Come celebrate our 20th anniversary! Porchlight continues our beloved neighborhood series with an evening of stories about the notorious Sunset (from the Richmond!) You know some wild stuff has happened out here in these avenues. Storytellers ready to lay it on you at the fabulous Balboa include:
Friday, Aug. 19 at 6:30 pm
Storyteller biosCammy Blackstone
moved to San Francisco in 1981 to "go to college", but spent most of the time enjoying the City's live music, dive bars, eclectic culture and food. She ended up sticking around, and is now one of those old people that talks about "how great San Francisco used to be". For work, she is the Director of External Affairs for AT&T in San Francisco where she focuses on government relations, legislative affairs, community engagement and expediting AT&T’s efforts in solving the digital divide. Prior to AT&T, Cammy worked for the City & County of San Francisco, first as a legislative aide and then as Deputy Director of the Entertainment Commission. All of this follows a 25 year career in San Francisco radio, television and print media. Cammy loves San Francisco, raised two (now adult) sons here, and refuses to leave.
In addition to her duties at AT&T, Cammy serves on the Board of Directors for the San Francisco Chamber of Commerce, The San Francisco Gay Men’s Chorus and The Union Square Alliance.Ana Teresa Fernández's
work explores the politics of intersectionality through time-based actions and social gestures, translated into masterful oil and gouache paintings, installations and videos. Dismantling borders both physical and psychological is an ever-present element of Ana Teresa Fernández’s art. Fernández explores the interconnected dynamics of personal and political identity through time-based actions and social gestures, which she then translates into paintings, site-specific installations, and films. Operating formally at the intersection of land art, performance, and history painting, Fernández mines twenty-first-century feminism, postcolonial landscapes, and psychological barriers to empathy to open new vistas in the imagination. She does not think in terms of artist and audience. Fernández’s passion is to create moments of activation and change in community and for community. "I create with the hope of palpably transforming people’s outlook toward themselves and all that surrounds them. The reward is feeling boundaries slip away and new respect rise in its place."Rodney A. Fong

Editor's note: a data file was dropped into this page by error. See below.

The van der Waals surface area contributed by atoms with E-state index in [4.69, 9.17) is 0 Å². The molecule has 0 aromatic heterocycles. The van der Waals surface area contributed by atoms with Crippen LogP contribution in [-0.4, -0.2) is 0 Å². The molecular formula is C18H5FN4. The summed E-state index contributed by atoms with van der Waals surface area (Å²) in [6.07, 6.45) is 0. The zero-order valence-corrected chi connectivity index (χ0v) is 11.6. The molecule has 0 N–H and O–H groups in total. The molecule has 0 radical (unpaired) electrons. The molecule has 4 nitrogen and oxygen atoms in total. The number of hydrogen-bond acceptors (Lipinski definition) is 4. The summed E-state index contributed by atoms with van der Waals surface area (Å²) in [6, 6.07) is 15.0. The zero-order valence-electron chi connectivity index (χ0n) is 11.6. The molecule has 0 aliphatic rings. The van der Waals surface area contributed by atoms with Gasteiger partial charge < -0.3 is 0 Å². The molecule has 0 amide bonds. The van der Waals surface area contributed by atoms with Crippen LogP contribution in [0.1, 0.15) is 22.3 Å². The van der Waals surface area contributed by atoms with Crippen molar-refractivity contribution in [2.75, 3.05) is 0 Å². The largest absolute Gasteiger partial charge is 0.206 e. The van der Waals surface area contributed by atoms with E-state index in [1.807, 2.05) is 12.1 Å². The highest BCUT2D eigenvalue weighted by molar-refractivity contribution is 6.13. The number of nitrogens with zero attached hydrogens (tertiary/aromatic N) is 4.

is a native San Franciscan and a third generation operator/owner of the Wax Museum at Fisherman’s Wharf and President of Fong Real Estate Company, overseeing commercial activity in the heart of San Francisco’s Fisherman’s Wharf. Rodney has held office in a wide variety of civic, tourist and travel related organizations including: President of the SF Planning Commission and Port Commission, founded the Fisherman’s Wharf Community Benefit District, and Board Member of the Golden Gate National Parks Conservancy and SF Travel Association. Rodney is currently the President & CEO of the San Francisco Chamber of Commerce.
If the best parts of your classic British Invasion, 50s country, 60s pop, and pure rock ’n’ roll records could be transformed into a person, they might look and sound a lot like Chuck Prophet
. For almost 30 years, this Bay Area songwriter has reliably delivered albums so pleasingly familiar that, had he started a few decades earlier, it’d be easy to imagine him outshining the likes of Tom Petty and Bruce Springsteen. Prophet has the charisma of an arena star, and thanks to his catchy guitar riffs, powerful choruses, and seductively casual vocal style, which could trick you into thinking he’s talking straight into your ear, his live shows always sound larger than the clubs where he plays. Other artists often cover Prophet’s songs, and many of them, including Alejandro Escovedo and Kim Richey, have turned to him as a writing partner on their albums. Prophet’s own work has only improved over the years, as evidenced by his recent run of records, from 2012’s Temple Beautiful, a tribute to the vanishing underbelly of San Francisco, till last year’s The Land That Time Forgot, which contains sharp wordplay and lovely sad songs about dead presidents and sensitive metal heads. (Mark Guarino, Chicago Reader)